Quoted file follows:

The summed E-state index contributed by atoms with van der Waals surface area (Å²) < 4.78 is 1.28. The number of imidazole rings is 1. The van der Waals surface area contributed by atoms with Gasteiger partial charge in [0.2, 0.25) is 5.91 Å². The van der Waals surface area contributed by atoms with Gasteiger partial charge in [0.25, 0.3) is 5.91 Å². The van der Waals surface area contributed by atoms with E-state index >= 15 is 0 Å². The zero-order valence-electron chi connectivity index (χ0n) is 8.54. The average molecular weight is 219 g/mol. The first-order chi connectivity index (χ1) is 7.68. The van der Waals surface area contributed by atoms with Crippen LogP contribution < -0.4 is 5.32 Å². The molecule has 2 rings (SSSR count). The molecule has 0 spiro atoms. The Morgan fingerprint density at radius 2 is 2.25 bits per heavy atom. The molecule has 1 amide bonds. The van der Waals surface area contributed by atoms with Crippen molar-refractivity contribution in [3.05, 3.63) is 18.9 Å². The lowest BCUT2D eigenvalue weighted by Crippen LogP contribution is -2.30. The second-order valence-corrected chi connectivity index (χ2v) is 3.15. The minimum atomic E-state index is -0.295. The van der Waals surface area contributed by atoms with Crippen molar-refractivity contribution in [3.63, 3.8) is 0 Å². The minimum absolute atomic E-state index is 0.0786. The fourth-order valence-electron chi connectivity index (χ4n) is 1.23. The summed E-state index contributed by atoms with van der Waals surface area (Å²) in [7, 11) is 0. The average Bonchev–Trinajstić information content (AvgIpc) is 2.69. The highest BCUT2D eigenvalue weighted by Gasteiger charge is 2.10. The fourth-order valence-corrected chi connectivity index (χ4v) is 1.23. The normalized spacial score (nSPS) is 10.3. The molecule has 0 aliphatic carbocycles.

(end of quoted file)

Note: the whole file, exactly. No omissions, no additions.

The summed E-state index contributed by atoms with van der Waals surface area (Å²) < 4.78 is 1.28. The number of imidazole rings is 1. The van der Waals surface area contributed by atoms with Gasteiger partial charge in [0.2, 0.25) is 5.91 Å². The van der Waals surface area contributed by atoms with Gasteiger partial charge in [0.25, 0.3) is 5.91 Å². The van der Waals surface area contributed by atoms with E-state index >= 15 is 0 Å². The zero-order valence-electron chi connectivity index (χ0n) is 8.54. The average molecular weight is 219 g/mol. The first-order chi connectivity index (χ1) is 7.68. The van der Waals surface area contributed by atoms with Crippen LogP contribution < -0.4 is 5.32 Å². The molecule has 2 rings (SSSR count). The molecule has 0 spiro atoms. The Morgan fingerprint density at radius 2 is 2.25 bits per heavy atom. The molecule has 1 amide bonds. The van der Waals surface area contributed by atoms with Crippen molar-refractivity contribution in [3.05, 3.63) is 18.9 Å². The lowest BCUT2D eigenvalue weighted by Crippen LogP contribution is -2.30. The second-order valence-corrected chi connectivity index (χ2v) is 3.15. The minimum atomic E-state index is -0.295. The van der Waals surface area contributed by atoms with Crippen molar-refractivity contribution in [3.63, 3.8) is 0 Å². The minimum absolute atomic E-state index is 0.0786. The fourth-order valence-electron chi connectivity index (χ4n) is 1.23. The summed E-state index contributed by atoms with van der Waals surface area (Å²) in [7, 11) is 0. The average Bonchev–Trinajstić information content (AvgIpc) is 2.69. The highest BCUT2D eigenvalue weighted by Gasteiger charge is 2.10. The fourth-order valence-corrected chi connectivity index (χ4v) is 1.23. The normalized spacial score (nSPS) is 10.3. The molecule has 0 aliphatic carbocycles.